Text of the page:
Common Sandpiper – in front of the hide

A Little Stint dropped in on the water’s edge right in front of us too. Wonderful close up views of this our tiniest of waders. It looked around nervously, then picked its way off round the shore to the left of the hide.

Little Stint – fantastic views

There were a few Bar-tailed Godwits in with the Black-tailed Godwits around the edges of the islands too, juveniles, their sandier upperparts with bold dark markings. A single Spotted Redshank was in with the Common Redshanks along the edge of the water to the right of the hide – through the scope, we had a good view of its longer, needle-fine bill when it woke up. Two more Spotted Redshanks were out in the middle with the Greylag Geese further up the Pit. There were only two or three Spoonbills that we could see here today, roosting with the Little Egrets on the bank on one side and mostly doing what Spoonbills like to do best – sleeping!

It was nearly an hour after high tide already, so we made our way back round to the edge of the Wash. The first wave of Knot came out of the Pit as we walked up, over the bank before dropping down to fly low over the water and out to the corner where the mud was already starting to reappear. We positioned ourselves and more Knot came out, in a smaller number of larger waves today, exploding out over the bank.

Knot – exploding up over the bank

Between the waves of Knot coming back out, we scanned the mud. There were more Grey Plover visible now, over in the corner, some still sporting the remnants of their summer black faces and bellies. Several Common Terns patrolled up and down over the rapidly disappearing water in front of us.

Eventually, the flow of Knot out of the Pit dried up, and we decided to walk back. There were lots of Sanderling gathered on the beach further up, so we stopped for a closer look. From a distance they just looked like lots of white pebbles on the rocky shore.

We drove round to Titchwell for lunch in the picnic area. Afterwards, we had a quick look out on the reserve. There was a bit of a breeze when we got out of the trees now, which was nice as it meant it didn’t feel too hot here on the coast. When we got up to the Freshmarsh, we could see a large group of Spoonbills out in the middle. We counted 32 this afternoon, and some were even awake so we could see their spoon-shaped bills.

Spoonbills – not all asleep

There were lots of Avocets feeding out in the water and a good number of Black-tailed Godwits too. A small group of Ruff were feeding close to the path, below the reeds, adult males in grey non-breeding plumage, one with a much whiter head than the others. The ducks are not looking their best at this time of the year, the drakes in their dull eclipse plumage, but we worked our way through them, Teal, Shoveler, Mallard, Gadwall and Wigeon.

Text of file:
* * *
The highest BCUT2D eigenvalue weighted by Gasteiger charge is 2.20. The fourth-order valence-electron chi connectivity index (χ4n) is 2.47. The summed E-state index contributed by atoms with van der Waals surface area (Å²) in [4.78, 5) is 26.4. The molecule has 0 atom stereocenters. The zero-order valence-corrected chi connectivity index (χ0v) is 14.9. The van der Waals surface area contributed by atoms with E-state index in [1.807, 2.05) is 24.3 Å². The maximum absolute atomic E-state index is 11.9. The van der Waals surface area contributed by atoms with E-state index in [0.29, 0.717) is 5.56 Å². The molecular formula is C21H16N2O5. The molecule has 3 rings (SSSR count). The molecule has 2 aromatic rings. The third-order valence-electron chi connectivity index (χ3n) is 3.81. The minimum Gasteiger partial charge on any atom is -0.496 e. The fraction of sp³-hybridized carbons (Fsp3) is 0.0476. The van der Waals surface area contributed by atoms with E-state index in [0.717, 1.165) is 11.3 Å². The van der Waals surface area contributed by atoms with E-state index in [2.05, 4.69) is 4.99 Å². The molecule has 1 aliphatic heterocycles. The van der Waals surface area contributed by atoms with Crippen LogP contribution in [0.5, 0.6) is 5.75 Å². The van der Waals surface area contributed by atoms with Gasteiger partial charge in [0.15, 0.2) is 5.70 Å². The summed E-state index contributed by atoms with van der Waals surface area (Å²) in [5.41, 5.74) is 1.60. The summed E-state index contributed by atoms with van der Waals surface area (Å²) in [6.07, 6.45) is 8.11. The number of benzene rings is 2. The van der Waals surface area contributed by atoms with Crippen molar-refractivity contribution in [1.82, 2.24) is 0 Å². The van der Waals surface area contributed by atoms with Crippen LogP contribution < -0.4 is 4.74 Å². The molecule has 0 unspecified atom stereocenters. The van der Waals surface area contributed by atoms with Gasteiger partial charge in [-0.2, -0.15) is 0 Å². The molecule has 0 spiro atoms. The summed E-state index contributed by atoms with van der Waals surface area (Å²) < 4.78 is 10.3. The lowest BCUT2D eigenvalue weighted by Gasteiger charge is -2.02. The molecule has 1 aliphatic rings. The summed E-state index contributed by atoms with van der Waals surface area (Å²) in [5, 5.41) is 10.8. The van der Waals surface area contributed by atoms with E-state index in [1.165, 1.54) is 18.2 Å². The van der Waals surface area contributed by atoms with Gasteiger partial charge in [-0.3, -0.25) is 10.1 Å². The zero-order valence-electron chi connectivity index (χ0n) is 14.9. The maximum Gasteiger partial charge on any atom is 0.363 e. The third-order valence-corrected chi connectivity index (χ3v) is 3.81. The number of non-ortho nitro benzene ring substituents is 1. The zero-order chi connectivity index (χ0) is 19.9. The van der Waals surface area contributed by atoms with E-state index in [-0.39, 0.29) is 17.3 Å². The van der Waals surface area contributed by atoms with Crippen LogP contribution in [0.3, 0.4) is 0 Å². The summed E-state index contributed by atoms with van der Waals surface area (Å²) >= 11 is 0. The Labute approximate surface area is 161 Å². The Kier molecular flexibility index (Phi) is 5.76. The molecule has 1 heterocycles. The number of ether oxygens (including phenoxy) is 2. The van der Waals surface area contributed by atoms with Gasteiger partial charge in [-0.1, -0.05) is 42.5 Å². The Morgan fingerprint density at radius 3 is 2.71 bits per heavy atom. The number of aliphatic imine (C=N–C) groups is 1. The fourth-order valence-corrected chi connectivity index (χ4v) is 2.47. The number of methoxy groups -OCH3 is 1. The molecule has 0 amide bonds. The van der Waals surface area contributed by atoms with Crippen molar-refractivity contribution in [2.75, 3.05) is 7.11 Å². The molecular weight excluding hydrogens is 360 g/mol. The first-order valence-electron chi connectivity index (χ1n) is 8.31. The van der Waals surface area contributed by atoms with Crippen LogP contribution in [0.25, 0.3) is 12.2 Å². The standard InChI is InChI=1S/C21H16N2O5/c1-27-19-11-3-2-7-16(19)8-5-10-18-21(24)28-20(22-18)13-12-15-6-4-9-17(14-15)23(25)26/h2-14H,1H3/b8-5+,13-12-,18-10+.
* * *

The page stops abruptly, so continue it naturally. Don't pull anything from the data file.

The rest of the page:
There had been no reports of the American Golden Plover today, and there was no sign of it with the large flock of European Golden Plover which were gathered on the mud on the next compartment up, by the path. We stopped to admire them through the scope, as we double checked. Something spooked them and their whirled round in front of us, before dropping back down – false alarm! We put the scope on a Lapwing on the edge of the new bund, to admire its stunning metallic upperpart colours shining in the sunshine.

The American Golden Plover had been on the further compartment, out from Parrinder Hide, the last couple of days, so we thought we would walk round to double check whether there was any sign of it there. We scanned along the grassy spit and there it was, just where we had seen it yesterday! It disappeared round behind the spit, then came back over the top, having a go at a Golden Plover as it passed and bossing a couple of Lapwings too. It settled down on the near edge of the spit where we all had a good look at it through the scope.

American Golden Plover – in its usual place again

We wanted to have a quick look at the Wasp Spiders by the main path further up (the banks on the Parrinder path have been strimmed and the ones which were along there have now disappeared!). We found a couple of webs on the bank opposite Volunteer Marsh – the first of the Wasp Spiders was on the back side of the web, so we could only see it from underneath, but the second further along was on the right side, even if it was being blown about a bit in the breeze.

There were a couple of nice close Curlew on the mud in the channel at the far end of Volunteer Marsh so we stopped to get those in the scope. Otherwise, we could only see several Common Redshanks in the channel further along. Some locals coming back from the beach told us that there wasn’t much out there today, so with time running out we decided to call it a day and make our way slowly back. Another Spectacular day in NW Norfolk!